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# Simplifying Instructions to Unleash the Power of Memory

by Tim Langford
tim.langford@tdsb.on.ca

Last month I attended a “train the trainer” workshop for TWI: Training Within Industry. Industry is a different world than education. However, as I took in the information that our instructor offered, my mind naturally gravitated to how these lessons apply to what I know best, the teaching of physics. This is a short article that attempts to link one best practice from industry to what you and I do daily in the physics classroom.

To repeat, training is not education; education is not training. The session I attended was aimed at an audience of manufacturing companies seeking to effectively train their employees to do routine repetitive jobs. As educators we have a different, perhaps even antithetical goal: to teach our students to think critically. Nevertheless, we must admit that some of what we require of our students is remarkably repetitive. Here I refer mainly to the skills that form the basis of the ability to “do physics”: skills such as solving typical “textbook-style” problems, making measurements, or constructing graphs. Our instructor assured us that employees do not read and follow written instructions; rather, they learn the job from a co-worker and then do it from memory. Industrial trainers, therefore, break down work instructions into a very easily digestible, memorisable, form.

This got me thinking about our students. Have you ever been frustrated, for example, with students who do not follow proper technique when drawing force diagrams1? Below is a set of instructions for constructing a force diagram, taken from the Web2. You may not agree that these are the right steps or in the right order, but try to ignore that for now. What we are interested in here is how to break down and simplify the instructions.

1. Identify the object or objects of interest — we will call these objects the system. Objects outside the system are parts of the environment.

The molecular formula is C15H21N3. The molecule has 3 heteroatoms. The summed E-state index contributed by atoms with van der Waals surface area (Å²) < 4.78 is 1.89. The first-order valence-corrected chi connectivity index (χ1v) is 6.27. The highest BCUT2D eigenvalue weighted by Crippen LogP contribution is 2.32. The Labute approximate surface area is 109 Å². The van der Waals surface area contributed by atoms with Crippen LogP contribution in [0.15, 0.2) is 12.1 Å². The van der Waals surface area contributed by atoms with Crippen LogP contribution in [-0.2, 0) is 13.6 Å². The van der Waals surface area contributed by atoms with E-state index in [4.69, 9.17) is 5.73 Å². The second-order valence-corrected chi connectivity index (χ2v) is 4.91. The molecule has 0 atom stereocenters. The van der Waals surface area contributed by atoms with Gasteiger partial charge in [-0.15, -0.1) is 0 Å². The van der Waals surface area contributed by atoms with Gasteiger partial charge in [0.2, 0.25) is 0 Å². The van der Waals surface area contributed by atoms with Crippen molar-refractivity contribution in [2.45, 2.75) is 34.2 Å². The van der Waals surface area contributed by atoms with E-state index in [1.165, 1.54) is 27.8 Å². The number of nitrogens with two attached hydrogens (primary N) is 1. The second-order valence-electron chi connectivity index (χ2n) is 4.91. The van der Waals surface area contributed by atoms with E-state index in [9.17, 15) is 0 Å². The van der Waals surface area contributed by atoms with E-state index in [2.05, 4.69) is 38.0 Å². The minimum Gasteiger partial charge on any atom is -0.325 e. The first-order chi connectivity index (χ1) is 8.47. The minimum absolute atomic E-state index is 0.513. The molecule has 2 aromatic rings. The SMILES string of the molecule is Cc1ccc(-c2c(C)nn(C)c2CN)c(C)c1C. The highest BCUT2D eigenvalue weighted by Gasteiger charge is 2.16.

2. Represent the system as a point-particle where we imagine all its mass is compressed into a single point.
3. Draw a vector arrow representing each force acting on the system associated with each interaction. The force vectors do not need to be drawn to scale, but should be drawn roughly according to their relative magnitudes.
4. Include a separate wiggly acceleration vector when appropriate.
5. Draw a coordinate system with a sign convention. In most cases, it is convenient to choose the direction of the acceleration as positive; otherwise choose the direction of the velocity as positive.

This is a good set of instructions. One of its virtues is the economy in the number of steps. However, it contains too many words (122) to be memorized easily. Moreover, industry workers would not carry a “cheat sheet” or reminder card with instructions this wordy in their back pockets. Neither would our students. For encouraging students to correctly repeat a standard task like a force diagram we need a simplified set of instructions that students can memorize. The importance of memory cannot be understated. Workers in industry, my instructor assured us, memorize the job tasks early on and then do the job from memory. And while we want our students to analyze the forces acting on any system with their critical thinking hats on, at the same time they will be both comforted and more successful having some very pithy memorized steps at their fingertips.